House of Commons Hansard #391 of the 42nd Parliament, 1st Session. (The original version is on Parliament's site.) The word of the day was seniors.

Topics

JusticeOral Questions

2:40 p.m.

Waterloo Ontario

Liberal

Bardish Chagger LiberalLeader of the Government in the House of Commons

Mr. Speaker, we have confidence in the members who sit on the Standing Committee on Justice and Human Rights. We know that they can do their job. They must do their job.

The government gave an unprecedented waiver of cabinet confidence and solicitor-client privilege so that the former minister could speak fully.

Since 1987, there have only been four instances where cabinet confidence was waived, and none of those included solicitor-client privilege. We will do so because we know that Canadians must hear her. This is exactly why the former attorney general was there.

JusticeOral Questions

2:40 p.m.

Conservative

Pierre Paul-Hus Conservative Charlesbourg—Haute-Saint-Charles, QC

Mr. Speaker, Canadians see what is going on. They know that the right to speak was cut off after January 14, but that the former attorney general should have the right to talk about what happened during a period of time between January 14 and February 12. There is a lot of information that is critical to this case.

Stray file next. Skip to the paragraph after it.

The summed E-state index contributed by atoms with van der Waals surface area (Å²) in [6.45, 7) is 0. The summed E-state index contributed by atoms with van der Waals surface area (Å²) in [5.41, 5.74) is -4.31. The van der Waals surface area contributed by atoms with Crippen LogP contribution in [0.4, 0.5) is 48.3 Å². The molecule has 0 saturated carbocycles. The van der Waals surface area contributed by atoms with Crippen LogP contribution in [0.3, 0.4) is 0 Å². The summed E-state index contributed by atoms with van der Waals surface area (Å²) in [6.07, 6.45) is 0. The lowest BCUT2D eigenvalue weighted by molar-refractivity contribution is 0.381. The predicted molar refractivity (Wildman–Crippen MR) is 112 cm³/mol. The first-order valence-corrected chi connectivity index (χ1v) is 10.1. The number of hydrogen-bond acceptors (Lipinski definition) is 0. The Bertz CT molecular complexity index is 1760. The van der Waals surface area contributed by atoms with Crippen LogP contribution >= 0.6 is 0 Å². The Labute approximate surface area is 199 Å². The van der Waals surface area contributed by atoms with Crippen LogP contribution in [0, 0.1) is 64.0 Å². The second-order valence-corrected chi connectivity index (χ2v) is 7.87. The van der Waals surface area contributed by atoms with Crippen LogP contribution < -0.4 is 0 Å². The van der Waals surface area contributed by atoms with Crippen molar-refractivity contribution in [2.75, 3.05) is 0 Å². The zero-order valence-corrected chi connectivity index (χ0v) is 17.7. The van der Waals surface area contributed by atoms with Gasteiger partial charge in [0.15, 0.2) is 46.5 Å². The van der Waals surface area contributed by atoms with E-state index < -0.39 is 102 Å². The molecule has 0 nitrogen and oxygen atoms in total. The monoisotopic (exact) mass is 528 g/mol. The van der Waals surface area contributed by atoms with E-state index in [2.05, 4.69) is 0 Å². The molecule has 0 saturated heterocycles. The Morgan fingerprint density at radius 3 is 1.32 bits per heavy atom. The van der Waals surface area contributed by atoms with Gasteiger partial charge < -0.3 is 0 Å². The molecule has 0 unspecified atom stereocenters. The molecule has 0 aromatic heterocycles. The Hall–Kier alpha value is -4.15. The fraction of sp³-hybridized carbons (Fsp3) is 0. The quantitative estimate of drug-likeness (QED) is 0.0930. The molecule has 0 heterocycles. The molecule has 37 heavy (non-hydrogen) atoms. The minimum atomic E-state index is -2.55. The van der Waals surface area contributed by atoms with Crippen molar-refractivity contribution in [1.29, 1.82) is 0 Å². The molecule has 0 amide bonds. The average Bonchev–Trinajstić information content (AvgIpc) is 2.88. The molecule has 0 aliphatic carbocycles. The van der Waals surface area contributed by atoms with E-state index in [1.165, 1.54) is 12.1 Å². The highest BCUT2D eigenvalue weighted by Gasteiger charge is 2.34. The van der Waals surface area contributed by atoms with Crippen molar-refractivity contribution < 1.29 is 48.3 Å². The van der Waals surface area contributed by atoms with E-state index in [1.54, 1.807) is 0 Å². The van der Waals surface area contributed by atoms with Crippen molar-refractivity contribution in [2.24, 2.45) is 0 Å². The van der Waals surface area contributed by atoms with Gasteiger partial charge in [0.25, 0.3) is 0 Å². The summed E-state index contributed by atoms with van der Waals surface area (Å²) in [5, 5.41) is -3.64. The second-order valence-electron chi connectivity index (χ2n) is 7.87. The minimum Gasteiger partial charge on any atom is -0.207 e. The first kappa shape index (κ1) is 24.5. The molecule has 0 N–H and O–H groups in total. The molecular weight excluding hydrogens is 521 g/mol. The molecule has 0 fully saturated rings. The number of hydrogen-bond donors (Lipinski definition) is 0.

Will the Prime Minister allow the Standing Committee on Justice and Human Rights to have the former attorney general come back to testify?

JusticeOral Questions

2:40 p.m.

Waterloo Ontario

Liberal

Bardish Chagger LiberalLeader of the Government in the House of Commons

Mr. Speaker, members of the Standing Committee on Justice and Human Rights will do their work and make their own decisions. The committee has heard different views. All the facts are now public.